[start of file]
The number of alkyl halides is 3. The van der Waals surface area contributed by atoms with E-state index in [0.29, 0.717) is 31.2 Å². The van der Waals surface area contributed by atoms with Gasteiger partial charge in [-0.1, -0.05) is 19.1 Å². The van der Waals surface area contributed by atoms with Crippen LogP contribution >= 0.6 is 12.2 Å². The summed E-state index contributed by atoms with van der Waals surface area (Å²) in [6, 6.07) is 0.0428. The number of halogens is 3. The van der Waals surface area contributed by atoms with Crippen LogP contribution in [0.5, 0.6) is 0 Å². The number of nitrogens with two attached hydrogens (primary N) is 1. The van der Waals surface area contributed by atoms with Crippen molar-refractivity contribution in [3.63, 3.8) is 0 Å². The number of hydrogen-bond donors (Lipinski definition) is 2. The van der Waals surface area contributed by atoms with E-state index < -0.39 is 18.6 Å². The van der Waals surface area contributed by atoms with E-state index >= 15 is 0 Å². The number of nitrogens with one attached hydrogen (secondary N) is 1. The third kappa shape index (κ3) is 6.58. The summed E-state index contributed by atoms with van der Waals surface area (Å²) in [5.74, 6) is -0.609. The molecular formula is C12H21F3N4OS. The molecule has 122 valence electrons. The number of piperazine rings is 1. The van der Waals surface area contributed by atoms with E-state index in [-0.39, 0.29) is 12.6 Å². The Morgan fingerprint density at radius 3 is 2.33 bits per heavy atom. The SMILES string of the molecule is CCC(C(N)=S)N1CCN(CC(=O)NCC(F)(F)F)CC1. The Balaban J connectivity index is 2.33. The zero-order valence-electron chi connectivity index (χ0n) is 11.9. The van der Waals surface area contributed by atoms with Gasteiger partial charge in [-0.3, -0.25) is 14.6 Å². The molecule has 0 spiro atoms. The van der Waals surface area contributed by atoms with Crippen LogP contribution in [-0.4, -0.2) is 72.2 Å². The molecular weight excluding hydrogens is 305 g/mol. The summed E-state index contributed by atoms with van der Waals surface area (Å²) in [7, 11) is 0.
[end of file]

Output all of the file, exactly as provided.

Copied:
The number of alkyl halides is 3. The van der Waals surface area contributed by atoms with E-state index in [0.29, 0.717) is 31.2 Å². The van der Waals surface area contributed by atoms with Gasteiger partial charge in [-0.1, -0.05) is 19.1 Å². The van der Waals surface area contributed by atoms with Crippen LogP contribution >= 0.6 is 12.2 Å². The summed E-state index contributed by atoms with van der Waals surface area (Å²) in [6, 6.07) is 0.0428. The number of halogens is 3. The van der Waals surface area contributed by atoms with Crippen LogP contribution in [0.5, 0.6) is 0 Å². The number of nitrogens with two attached hydrogens (primary N) is 1. The van der Waals surface area contributed by atoms with Crippen molar-refractivity contribution in [3.63, 3.8) is 0 Å². The number of hydrogen-bond donors (Lipinski definition) is 2. The van der Waals surface area contributed by atoms with E-state index < -0.39 is 18.6 Å². The van der Waals surface area contributed by atoms with E-state index >= 15 is 0 Å². The number of nitrogens with one attached hydrogen (secondary N) is 1. The third kappa shape index (κ3) is 6.58. The summed E-state index contributed by atoms with van der Waals surface area (Å²) in [5.74, 6) is -0.609. The molecular formula is C12H21F3N4OS. The molecule has 122 valence electrons. The number of piperazine rings is 1. The van der Waals surface area contributed by atoms with E-state index in [-0.39, 0.29) is 12.6 Å². The Morgan fingerprint density at radius 3 is 2.33 bits per heavy atom. The SMILES string of the molecule is CCC(C(N)=S)N1CCN(CC(=O)NCC(F)(F)F)CC1. The Balaban J connectivity index is 2.33. The zero-order valence-electron chi connectivity index (χ0n) is 11.9. The van der Waals surface area contributed by atoms with Gasteiger partial charge in [-0.3, -0.25) is 14.6 Å². The molecule has 0 spiro atoms. The van der Waals surface area contributed by atoms with Crippen LogP contribution in [-0.4, -0.2) is 72.2 Å². The molecular weight excluding hydrogens is 305 g/mol. The summed E-state index contributed by atoms with van der Waals surface area (Å²) in [7, 11) is 0.